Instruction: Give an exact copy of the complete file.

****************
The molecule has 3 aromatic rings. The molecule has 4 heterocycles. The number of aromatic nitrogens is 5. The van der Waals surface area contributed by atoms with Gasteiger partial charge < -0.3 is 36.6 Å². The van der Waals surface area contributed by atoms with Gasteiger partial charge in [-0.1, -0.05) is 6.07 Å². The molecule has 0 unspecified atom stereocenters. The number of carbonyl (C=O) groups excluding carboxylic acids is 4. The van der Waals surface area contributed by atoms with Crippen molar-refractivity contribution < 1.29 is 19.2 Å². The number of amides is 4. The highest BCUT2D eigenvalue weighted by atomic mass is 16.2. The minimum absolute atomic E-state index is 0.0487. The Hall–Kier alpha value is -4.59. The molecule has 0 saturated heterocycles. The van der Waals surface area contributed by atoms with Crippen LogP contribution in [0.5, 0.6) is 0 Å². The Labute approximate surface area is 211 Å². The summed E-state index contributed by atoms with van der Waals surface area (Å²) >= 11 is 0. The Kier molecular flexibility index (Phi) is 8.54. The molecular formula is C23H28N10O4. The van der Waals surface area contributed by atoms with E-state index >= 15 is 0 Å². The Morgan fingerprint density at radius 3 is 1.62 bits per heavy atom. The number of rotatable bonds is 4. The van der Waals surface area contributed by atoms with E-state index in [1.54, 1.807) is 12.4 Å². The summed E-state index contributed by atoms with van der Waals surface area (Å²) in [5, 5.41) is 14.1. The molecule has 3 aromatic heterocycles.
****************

The molecule has 3 aromatic rings. The molecule has 4 heterocycles. The number of aromatic nitrogens is 5. The van der Waals surface area contributed by atoms with Gasteiger partial charge < -0.3 is 36.6 Å². The van der Waals surface area contributed by atoms with Gasteiger partial charge in [-0.1, -0.05) is 6.07 Å². The molecule has 0 unspecified atom stereocenters. The number of carbonyl (C=O) groups excluding carboxylic acids is 4. The van der Waals surface area contributed by atoms with Crippen molar-refractivity contribution < 1.29 is 19.2 Å². The number of amides is 4. The highest BCUT2D eigenvalue weighted by atomic mass is 16.2. The minimum absolute atomic E-state index is 0.0487. The Hall–Kier alpha value is -4.59. The molecule has 0 saturated heterocycles. The van der Waals surface area contributed by atoms with Crippen LogP contribution in [0.5, 0.6) is 0 Å². The Labute approximate surface area is 211 Å². The summed E-state index contributed by atoms with van der Waals surface area (Å²) >= 11 is 0. The Kier molecular flexibility index (Phi) is 8.54. The molecular formula is C23H28N10O4. The van der Waals surface area contributed by atoms with E-state index >= 15 is 0 Å². The Morgan fingerprint density at radius 3 is 1.62 bits per heavy atom. The number of rotatable bonds is 4. The van der Waals surface area contributed by atoms with E-state index in [1.54, 1.807) is 12.4 Å². The summed E-state index contributed by atoms with van der Waals surface area (Å²) in [5, 5.41) is 14.1. The molecule has 3 aromatic heterocycles.